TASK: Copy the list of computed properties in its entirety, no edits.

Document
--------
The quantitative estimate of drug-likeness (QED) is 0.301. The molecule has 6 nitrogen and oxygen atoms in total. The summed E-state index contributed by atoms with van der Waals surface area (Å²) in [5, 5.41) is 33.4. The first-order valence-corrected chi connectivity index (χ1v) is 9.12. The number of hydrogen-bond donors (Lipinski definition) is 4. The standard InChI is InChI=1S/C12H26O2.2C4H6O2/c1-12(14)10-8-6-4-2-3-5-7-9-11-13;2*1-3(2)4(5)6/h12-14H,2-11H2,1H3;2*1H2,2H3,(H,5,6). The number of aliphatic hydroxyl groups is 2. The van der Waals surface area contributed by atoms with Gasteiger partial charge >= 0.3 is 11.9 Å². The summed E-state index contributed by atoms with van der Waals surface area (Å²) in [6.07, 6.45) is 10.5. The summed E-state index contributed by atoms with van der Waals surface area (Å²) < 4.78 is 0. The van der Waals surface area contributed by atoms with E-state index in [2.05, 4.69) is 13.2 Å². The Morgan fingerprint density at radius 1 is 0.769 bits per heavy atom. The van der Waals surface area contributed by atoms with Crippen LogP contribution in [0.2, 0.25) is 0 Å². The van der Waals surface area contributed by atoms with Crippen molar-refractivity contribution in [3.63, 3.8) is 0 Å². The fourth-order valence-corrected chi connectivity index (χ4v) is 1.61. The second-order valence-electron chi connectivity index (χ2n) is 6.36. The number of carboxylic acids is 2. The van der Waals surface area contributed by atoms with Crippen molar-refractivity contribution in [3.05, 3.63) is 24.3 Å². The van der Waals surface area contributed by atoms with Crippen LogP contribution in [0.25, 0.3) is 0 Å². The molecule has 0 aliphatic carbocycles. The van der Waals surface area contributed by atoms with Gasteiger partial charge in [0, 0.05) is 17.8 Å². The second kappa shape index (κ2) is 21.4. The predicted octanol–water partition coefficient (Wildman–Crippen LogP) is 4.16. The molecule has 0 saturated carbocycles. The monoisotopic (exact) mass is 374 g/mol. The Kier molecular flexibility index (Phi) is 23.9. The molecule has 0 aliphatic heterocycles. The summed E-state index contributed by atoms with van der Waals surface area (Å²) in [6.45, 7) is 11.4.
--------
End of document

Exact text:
The quantitative estimate of drug-likeness (QED) is 0.301. The molecule has 6 nitrogen and oxygen atoms in total. The summed E-state index contributed by atoms with van der Waals surface area (Å²) in [5, 5.41) is 33.4. The first-order valence-corrected chi connectivity index (χ1v) is 9.12. The number of hydrogen-bond donors (Lipinski definition) is 4. The standard InChI is InChI=1S/C12H26O2.2C4H6O2/c1-12(14)10-8-6-4-2-3-5-7-9-11-13;2*1-3(2)4(5)6/h12-14H,2-11H2,1H3;2*1H2,2H3,(H,5,6). The number of aliphatic hydroxyl groups is 2. The van der Waals surface area contributed by atoms with Gasteiger partial charge >= 0.3 is 11.9 Å². The summed E-state index contributed by atoms with van der Waals surface area (Å²) in [6.07, 6.45) is 10.5. The summed E-state index contributed by atoms with van der Waals surface area (Å²) < 4.78 is 0. The van der Waals surface area contributed by atoms with E-state index in [2.05, 4.69) is 13.2 Å². The Morgan fingerprint density at radius 1 is 0.769 bits per heavy atom. The van der Waals surface area contributed by atoms with Crippen LogP contribution in [0.2, 0.25) is 0 Å². The van der Waals surface area contributed by atoms with Crippen molar-refractivity contribution in [3.63, 3.8) is 0 Å². The fourth-order valence-corrected chi connectivity index (χ4v) is 1.61. The second-order valence-electron chi connectivity index (χ2n) is 6.36. The number of carboxylic acids is 2. The van der Waals surface area contributed by atoms with Crippen molar-refractivity contribution in [3.05, 3.63) is 24.3 Å². The van der Waals surface area contributed by atoms with Crippen LogP contribution in [0.25, 0.3) is 0 Å². The molecule has 0 aliphatic carbocycles. The van der Waals surface area contributed by atoms with Gasteiger partial charge in [0, 0.05) is 17.8 Å². The second kappa shape index (κ2) is 21.4. The predicted octanol–water partition coefficient (Wildman–Crippen LogP) is 4.16. The molecule has 0 saturated carbocycles. The monoisotopic (exact) mass is 374 g/mol. The Kier molecular flexibility index (Phi) is 23.9. The molecule has 0 aliphatic heterocycles. The summed E-state index contributed by atoms with van der Waals surface area (Å²) in [6.45, 7) is 11.4.